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Interfaith Ministries for Greater Houston hosts solidarity vigil marking the 1-year anniversary of Trump travel ban

HOUSTON -- One year after President Trump's travel ban limited refugees from seeking help in the U.S., immigrants in Houston still don't feel quite at home.

“It's been one year, and it's been a challenging year, but we've learned something that we can really do best when we come together as Americans,” said Ali Alsudani.

Interfaith Ministries for Greater Houston hosted a solidarity vigil to keep the community in the loop of what help may be available soon.

In September 2017, the Trump Administration announced an all-time low admission ceiling of 45,000 refugees for the 2018 fiscal year.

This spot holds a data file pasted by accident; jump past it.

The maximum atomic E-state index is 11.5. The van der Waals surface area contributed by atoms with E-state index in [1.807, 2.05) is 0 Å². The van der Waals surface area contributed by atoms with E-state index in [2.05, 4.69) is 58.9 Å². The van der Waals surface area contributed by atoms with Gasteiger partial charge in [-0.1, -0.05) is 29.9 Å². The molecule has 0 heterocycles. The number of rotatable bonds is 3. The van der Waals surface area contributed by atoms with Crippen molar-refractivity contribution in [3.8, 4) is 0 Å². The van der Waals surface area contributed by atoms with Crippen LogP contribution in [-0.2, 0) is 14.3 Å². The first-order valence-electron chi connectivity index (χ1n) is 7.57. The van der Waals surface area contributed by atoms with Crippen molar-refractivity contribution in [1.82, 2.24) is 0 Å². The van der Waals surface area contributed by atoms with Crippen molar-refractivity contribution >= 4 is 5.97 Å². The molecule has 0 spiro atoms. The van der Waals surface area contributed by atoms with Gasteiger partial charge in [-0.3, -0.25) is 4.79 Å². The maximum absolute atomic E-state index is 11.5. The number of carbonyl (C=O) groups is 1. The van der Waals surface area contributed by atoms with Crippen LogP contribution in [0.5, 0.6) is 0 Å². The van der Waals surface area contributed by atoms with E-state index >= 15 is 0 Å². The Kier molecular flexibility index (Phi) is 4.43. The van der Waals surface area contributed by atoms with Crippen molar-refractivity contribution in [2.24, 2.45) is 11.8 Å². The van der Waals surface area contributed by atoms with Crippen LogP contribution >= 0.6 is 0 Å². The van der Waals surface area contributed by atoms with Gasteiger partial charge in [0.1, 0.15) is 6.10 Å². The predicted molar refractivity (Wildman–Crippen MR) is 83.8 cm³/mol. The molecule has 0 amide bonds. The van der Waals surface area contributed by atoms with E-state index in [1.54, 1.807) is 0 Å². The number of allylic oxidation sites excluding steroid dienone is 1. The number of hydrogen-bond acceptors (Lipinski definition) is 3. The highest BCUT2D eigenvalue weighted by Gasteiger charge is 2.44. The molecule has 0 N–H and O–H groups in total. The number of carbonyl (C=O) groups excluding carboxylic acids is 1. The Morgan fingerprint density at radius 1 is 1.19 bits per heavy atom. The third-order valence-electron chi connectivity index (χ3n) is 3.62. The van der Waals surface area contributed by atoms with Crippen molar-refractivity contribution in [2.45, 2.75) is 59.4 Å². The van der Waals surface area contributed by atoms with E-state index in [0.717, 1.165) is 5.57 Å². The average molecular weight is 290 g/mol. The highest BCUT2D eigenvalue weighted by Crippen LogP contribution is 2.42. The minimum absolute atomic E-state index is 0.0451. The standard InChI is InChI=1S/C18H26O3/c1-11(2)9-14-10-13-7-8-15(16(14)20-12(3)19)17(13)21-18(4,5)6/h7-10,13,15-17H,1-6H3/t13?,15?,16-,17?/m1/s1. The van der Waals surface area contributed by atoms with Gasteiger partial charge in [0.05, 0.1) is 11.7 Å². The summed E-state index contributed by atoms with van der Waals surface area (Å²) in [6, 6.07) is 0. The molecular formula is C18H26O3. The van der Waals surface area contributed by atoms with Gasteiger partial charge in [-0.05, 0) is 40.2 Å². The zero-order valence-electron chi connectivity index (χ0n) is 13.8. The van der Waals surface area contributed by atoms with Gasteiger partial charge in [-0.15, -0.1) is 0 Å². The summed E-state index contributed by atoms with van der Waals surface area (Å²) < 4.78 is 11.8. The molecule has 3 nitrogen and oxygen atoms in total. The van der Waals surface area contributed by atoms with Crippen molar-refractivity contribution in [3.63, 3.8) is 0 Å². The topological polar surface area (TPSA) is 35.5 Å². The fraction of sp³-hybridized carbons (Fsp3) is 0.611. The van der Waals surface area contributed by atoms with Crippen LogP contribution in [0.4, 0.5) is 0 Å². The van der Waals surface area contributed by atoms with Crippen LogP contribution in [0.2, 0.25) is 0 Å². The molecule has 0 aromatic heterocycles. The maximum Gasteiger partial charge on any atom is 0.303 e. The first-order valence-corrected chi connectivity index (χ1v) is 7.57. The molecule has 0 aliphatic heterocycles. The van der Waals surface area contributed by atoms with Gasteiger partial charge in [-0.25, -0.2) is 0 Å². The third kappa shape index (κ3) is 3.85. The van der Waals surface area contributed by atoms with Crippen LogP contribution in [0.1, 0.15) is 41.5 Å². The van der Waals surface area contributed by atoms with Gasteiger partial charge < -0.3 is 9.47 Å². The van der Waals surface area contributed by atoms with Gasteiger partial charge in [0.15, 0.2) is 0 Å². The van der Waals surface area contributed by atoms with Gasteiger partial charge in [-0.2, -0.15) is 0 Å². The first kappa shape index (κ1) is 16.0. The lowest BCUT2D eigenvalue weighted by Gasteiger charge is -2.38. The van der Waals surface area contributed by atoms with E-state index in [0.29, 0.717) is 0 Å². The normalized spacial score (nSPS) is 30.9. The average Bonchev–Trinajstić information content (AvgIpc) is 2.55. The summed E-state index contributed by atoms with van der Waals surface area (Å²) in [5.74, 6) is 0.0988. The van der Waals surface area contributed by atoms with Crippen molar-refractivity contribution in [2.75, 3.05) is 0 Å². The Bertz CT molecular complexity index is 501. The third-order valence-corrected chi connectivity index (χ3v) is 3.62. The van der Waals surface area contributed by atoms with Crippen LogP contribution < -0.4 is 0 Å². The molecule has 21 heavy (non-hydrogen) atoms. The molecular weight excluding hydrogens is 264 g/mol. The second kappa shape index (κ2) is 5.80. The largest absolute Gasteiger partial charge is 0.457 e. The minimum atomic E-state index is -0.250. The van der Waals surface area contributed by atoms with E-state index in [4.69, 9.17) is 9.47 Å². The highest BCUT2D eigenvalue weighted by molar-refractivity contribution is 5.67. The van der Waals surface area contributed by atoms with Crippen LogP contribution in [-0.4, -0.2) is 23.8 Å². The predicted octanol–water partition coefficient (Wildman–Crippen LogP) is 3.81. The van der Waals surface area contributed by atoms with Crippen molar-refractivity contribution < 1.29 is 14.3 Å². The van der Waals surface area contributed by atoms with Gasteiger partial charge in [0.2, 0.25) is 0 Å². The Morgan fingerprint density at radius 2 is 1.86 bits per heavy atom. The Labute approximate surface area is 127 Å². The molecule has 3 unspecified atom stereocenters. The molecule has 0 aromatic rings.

“It's not about the number of refugees that we are letting in, it's about us as the United States...did we do enough,” said Alsudani.

One refugee from the Democratic Republic of the Congo who was fortunate to make it to Houston in 2011 shared his experience and wants to help others.

“In the refugee camp that I was in, we didn't have water to drink. The water was green, the water had color and we were sleeping under plastic sheetings, so the news that you are coming to the United States was something really amazing to hear,” said Salemu Alimasi.

Supporters rallying for refugees stressed the importance of a refugee resettlement program.

“Please remember that these refugees who are coming to our city are seeking refuge and safe haven, they are trying to realize their American dreams like your ancestors did,” Alsudani said.